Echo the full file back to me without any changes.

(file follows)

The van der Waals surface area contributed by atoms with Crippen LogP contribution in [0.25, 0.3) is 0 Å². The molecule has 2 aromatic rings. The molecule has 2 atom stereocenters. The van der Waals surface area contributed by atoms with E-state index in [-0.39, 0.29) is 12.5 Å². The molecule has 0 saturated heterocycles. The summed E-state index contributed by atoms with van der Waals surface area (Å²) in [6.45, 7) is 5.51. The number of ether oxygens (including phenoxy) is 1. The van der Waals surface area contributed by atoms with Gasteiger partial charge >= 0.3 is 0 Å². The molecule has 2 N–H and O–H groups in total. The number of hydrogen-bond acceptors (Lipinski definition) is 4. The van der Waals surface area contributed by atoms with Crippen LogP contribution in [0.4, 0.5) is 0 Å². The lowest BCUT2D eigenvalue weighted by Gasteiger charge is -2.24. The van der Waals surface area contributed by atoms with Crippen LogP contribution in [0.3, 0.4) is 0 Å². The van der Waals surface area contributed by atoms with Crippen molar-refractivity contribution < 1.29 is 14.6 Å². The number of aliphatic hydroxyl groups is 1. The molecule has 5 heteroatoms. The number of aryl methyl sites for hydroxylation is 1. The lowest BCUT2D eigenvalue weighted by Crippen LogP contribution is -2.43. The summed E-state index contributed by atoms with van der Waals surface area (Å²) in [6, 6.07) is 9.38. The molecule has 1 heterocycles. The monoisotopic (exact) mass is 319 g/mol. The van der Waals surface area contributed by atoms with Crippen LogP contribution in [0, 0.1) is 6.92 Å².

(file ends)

The van der Waals surface area contributed by atoms with Crippen LogP contribution in [0.25, 0.3) is 0 Å². The molecule has 2 aromatic rings. The molecule has 2 atom stereocenters. The van der Waals surface area contributed by atoms with E-state index in [-0.39, 0.29) is 12.5 Å². The molecule has 0 saturated heterocycles. The summed E-state index contributed by atoms with van der Waals surface area (Å²) in [6.45, 7) is 5.51. The number of ether oxygens (including phenoxy) is 1. The van der Waals surface area contributed by atoms with Gasteiger partial charge >= 0.3 is 0 Å². The molecule has 2 N–H and O–H groups in total. The number of hydrogen-bond acceptors (Lipinski definition) is 4. The van der Waals surface area contributed by atoms with Crippen LogP contribution in [0.4, 0.5) is 0 Å². The lowest BCUT2D eigenvalue weighted by Gasteiger charge is -2.24. The van der Waals surface area contributed by atoms with Crippen LogP contribution in [0.3, 0.4) is 0 Å². The van der Waals surface area contributed by atoms with Crippen molar-refractivity contribution < 1.29 is 14.6 Å². The number of aliphatic hydroxyl groups is 1. The molecule has 5 heteroatoms. The number of aryl methyl sites for hydroxylation is 1. The lowest BCUT2D eigenvalue weighted by Crippen LogP contribution is -2.43. The summed E-state index contributed by atoms with van der Waals surface area (Å²) in [6, 6.07) is 9.38. The molecule has 1 heterocycles. The monoisotopic (exact) mass is 319 g/mol. The van der Waals surface area contributed by atoms with Crippen LogP contribution in [0, 0.1) is 6.92 Å².